Eleven score and 6 years ago, this week, the New York Stock Exchange was formed. Well, sort of. On May 17, 1792, under a buttonwood tree near the corner of Broad and Wall Street, 24 stockbrokers and merchants signed what was later called the “Buttonwood Agreement.” It established the framework for security trading in the newly born United States, which led to the New York Stock Exchange. I believe the tree was taller than the buildings back then. The roads were certainly dirt. George Washington was in his first term as President. Abe Lincoln was not yet born. Most stocks were of commodity related companies. Trading was face-to-face and hand-to-hand. It’s not so anymore, with the vast majority of equity trades on the NYSE now bypassing the floor. They’re mostly done electronically, and processed at a data center in New Jersey. Today, over 80% of daily volume is computer programmed trading. People play much smaller roles. Would you believe that nearly half of daily share volume today occurs in the final 30 minutes of trading? The closing bell matters.
The New York Stock Exchange brought so many iconic American companies public, opening the opportunity for its citizens to invest in the growth. Investment is what catapulted innovation and growth. They go hand in hand. General Electric, the only remaining original Dow Jones Industrial Average stock, had its IPO in 1892. IBM, also known as Big Blue, went public in 1911. The Ford Motor Company had its IPO in 1956, years after Henry Ford passed away. Apparently Mr. Ford adamantly opposed going public, but his son Edsel allowed Ford to IPO 9 years after his father’s death. A decade ago, Visa had the largest ever IPO for an American company. Exactly 6 years ago, to the day, Facebook made its infamous debut as a public company. Like many in Tech, Facebook chose the NASDAQ over the NYSE for its listing. It was a memorable IPO in so many ways. The stock did not start off well.
The Buttonwood agreement was an attempt to establish rules after a financial panic. Previously, there had been no rules or safeguards in place. Many mutually agreed upon deals were abandoned. The panic of 1792 had been instigated by speculative actions by investors that excessively borrowed to make trades, which increased asset prices, but an inevitable sell-off had a cascading effect because of large debt. Sound familiar? A not so dissimilar thing happened in 2008. The Buttonwood agreement helped fortify investment mechanisms and brought confidence back. Without confidence, markets are worthless. Confidence is extremely difficult to earn, but so easy to lose. Especially when it involves money.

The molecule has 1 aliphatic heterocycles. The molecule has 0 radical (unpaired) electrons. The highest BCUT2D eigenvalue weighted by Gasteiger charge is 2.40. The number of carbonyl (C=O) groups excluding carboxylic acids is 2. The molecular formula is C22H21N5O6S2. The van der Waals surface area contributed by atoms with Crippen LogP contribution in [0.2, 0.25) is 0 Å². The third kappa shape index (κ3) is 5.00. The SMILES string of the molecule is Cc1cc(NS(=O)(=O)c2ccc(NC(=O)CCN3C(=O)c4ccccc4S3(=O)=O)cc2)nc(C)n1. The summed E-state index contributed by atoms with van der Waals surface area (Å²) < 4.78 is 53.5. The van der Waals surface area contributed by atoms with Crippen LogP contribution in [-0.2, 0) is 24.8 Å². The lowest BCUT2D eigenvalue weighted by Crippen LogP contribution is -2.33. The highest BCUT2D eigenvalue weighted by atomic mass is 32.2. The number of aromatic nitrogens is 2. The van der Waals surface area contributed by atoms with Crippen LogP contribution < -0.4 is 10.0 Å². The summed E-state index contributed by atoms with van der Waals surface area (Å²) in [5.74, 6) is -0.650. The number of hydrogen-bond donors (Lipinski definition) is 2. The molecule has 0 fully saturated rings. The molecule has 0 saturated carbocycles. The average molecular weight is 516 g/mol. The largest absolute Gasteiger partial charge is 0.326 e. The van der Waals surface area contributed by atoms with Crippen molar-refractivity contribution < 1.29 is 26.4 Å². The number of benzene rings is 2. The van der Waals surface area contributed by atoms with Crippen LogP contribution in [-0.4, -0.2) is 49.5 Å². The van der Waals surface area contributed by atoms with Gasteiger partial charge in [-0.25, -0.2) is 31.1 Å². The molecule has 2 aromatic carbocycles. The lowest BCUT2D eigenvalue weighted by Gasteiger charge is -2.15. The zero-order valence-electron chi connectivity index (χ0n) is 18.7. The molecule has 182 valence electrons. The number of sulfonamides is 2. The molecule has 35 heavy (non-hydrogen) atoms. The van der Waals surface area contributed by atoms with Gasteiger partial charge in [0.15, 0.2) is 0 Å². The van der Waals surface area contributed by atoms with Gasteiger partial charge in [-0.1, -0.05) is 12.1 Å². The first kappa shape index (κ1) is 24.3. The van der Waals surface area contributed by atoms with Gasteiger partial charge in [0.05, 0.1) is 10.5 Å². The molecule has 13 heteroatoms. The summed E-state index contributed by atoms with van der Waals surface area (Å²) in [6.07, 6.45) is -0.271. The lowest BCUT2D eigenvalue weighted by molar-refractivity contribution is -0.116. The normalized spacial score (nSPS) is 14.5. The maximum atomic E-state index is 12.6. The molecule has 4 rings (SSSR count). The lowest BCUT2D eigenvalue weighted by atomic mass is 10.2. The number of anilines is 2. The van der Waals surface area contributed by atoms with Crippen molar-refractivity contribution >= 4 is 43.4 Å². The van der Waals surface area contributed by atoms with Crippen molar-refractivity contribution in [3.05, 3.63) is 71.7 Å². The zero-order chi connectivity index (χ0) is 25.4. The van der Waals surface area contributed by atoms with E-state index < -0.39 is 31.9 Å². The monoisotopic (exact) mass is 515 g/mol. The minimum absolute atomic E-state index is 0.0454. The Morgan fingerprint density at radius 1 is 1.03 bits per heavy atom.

The Stock Market is known for its joy as well as its pain. DOW 10K, 20K and 25K were major milestones for the Market. So was “Black Monday” and “Black Tuesday” which earned the name for two meltdowns; one in 1987 and the other in 1929. The Dot.com Bubble Burst and the Lehman failure led to massive Bear Markets and still weigh heavily on investor psyche. It’s human nature to remember the negatives, even beyond the positives. It’s a survival skill since the beginning of time. Despite the various crises throughout history, and there were many, the successes of the US Stock Market tower over the negatives.
The concept of investing is deeply rooted in the American way. We value investing. Not just investing money but investing time, energy, and emotion. It’s about ideas. It’s about hard work. It’s about innovation. It’s trial and error. It requires long-term thinking. We are an imperfect union which inherently strives to be more perfect. It is indeed an evolutionary process. History tends to repeat itself. The key is to learn from lessons and build on them. The great American innovators created products and services before we even knew what we wanted. For years, public demand wanted a faster horse. Henry Ford brought them the assembly line and the Model T. Steve Jobs changed the world with the iPhone. Amazon started off with books, and has built an empire selling pretty much anything and sending it anywhere, quickly and inexpensively. Investment made it happen.
The Market goes up and the Market goes down. Over the course of history, it’s gone up longer but it’s gone down faster. But over the long-haul, it’s paid off big time. A $1,000 investment in Apple’s IPO in 1980 would be worth over $450,000 today. That’s eye-popping isn’t it? Apple’s stock has seen plenty of volatility in its history. It hasn’t always gone up. But it has certainly gone up a lot over a long period of time. The US Stock Market has a lot to show for its 226 years strong.
We are long-term investors who are well-equipped to deal with short-term issues. We’re invested together. We’re invested in you.
Have a nice weekend. We’ll be back, dark and early on Monday.